Anthems For The Fallen was recorded, mixed and mastered by Phil Nicolo at Studio 4, Conshohocken, PA. The album was produced by Dean Davidson, who works professionally under the moniker, Americana Bros. In addition to production chores, Dean also contributed drums, backing vocals, and guitar and piano on the title track. Dean has been an artistic inspiration to Mark since he worked with him many years ago. “I remember walking into his house and seeing Gold Records on the wall,” Mark recalls of Dean’s career milestones adorning his residence. “His personality is larger than life, and he’s taught me many valuable lessons in the years I’ve known him.” Incidentally, it was one of Dean’s lyrics that inspired Mark’s band name.

Looking back on the road that led to Lost Souls On Broadway, Mark says: “Everything I’ve done has brought me here, and this is my proudest work—it’s been the most rewarding time of my career. I hope when people listen they relate to it and understand that no matter how hard things get, they always get better. The message is: don’t give up.”

Transmission Party, the brainchild of TJ Byrnes, brings to life his musical aspirations with the debut self-titled LP, Transmission Party, released this Fall. With a wide range of influences which range from Blur, Oasis, Arcade Fire, Franz Ferdinand; to the classics such as The Beatles, Beach Boys, David Bowie and Talking Heads, Transmission Party molds his music into a unique listening experience.

A charismatic blend of modern psychedelic music (without the drugs), for fans of bands such as of Montreal and Supergrass, Transmission Party is right up your alley. Each song on the record is skillfully crafted with Byrnes taking over duties on vocals, bass, guitars, keys, percussion, as well as engineer duties; truly a labor of love.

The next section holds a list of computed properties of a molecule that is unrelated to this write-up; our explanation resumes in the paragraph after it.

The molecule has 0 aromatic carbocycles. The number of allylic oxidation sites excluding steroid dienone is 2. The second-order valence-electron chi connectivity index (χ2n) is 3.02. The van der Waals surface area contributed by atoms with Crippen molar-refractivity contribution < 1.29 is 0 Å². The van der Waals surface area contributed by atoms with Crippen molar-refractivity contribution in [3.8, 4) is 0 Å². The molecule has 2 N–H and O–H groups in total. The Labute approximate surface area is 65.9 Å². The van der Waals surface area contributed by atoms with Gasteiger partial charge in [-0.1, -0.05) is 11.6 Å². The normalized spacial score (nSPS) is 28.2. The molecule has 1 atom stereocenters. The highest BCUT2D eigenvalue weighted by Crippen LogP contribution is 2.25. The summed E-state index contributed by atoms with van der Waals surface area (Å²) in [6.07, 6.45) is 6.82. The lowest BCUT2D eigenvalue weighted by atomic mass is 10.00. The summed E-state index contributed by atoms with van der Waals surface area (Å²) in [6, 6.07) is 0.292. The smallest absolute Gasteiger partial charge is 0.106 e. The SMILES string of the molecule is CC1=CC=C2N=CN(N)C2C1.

“When constructing a song, I’ve always kept in mind that if each part can be hummed or memorable it should be. I’m not afraid to borrow ideas and musical motifs that recall a certain era or vibe,” states Byrnes. The songs on Transmission Party are inspired by real life, girls, and uncorrected personality traits, which are topics most can relate to at any age.

Staring his musical endeavors at an early age, at 16 Byrnes decided to branch off from his former band, and started writing and recording on his own. Finding sounds he liked and bringing them to life, his music comes from combining different musical textures and experimentation. An accomplished songwriter and musician, Byrnes has shared the stage with Kid Rock, Hellbound Glory, Buckcherry and Southside Johnny and the Poor Fools. Transmission Party is out now.

Get the debut record on iTunes now:

It happened in 2012, Texan guitarist-singer-songwriter Lance Lopez was planning a visit to Los Angeles to record a new album and producer Fabrizio Grossi suggested they hook up and work on some ideas. The following whirlwind day and a half in the studio resulted in three songs which became the foundation of an exciting new project before they knew it. “Lance is incredible” Fabrizio asserts “I can show him any melody line I want, but that guy ends up putting his bluesy mark on anything, he was born with the blues. It’s so natural for him.”

With a prolific career as a producer, mixer and bass player Fabrizio has worked with some of the finest musicians around today pulling into an array of eclectic styles, from Steve Vai to Tina Arena, Nina Hagen to Alice Cooper as well as Glenn Hughes, Dave Navarro, George Clinton, Joe Bonamassa, Leslie West, Zakk Wylde, Ice T, Slash and Paul Stanley to name a few.

With this huge foundation of friends you are on an ever learning curve and with this a network of contacts brings with it both enhanced abilities and a blossoming reputation. Before Supersonic Blues Machine even existed as it is, the seeds began to be sewn from a hook up with Billy F. Gibbons, “I was telling Billy about my work with Lance” explains Fabrizio before excitedly adding the ZZ Top legends response was “‘Oh, you know Lance? He’s fantastic, I’ve known him since he was a little kid’” and he went on to say that the two should seriously consider working on something together.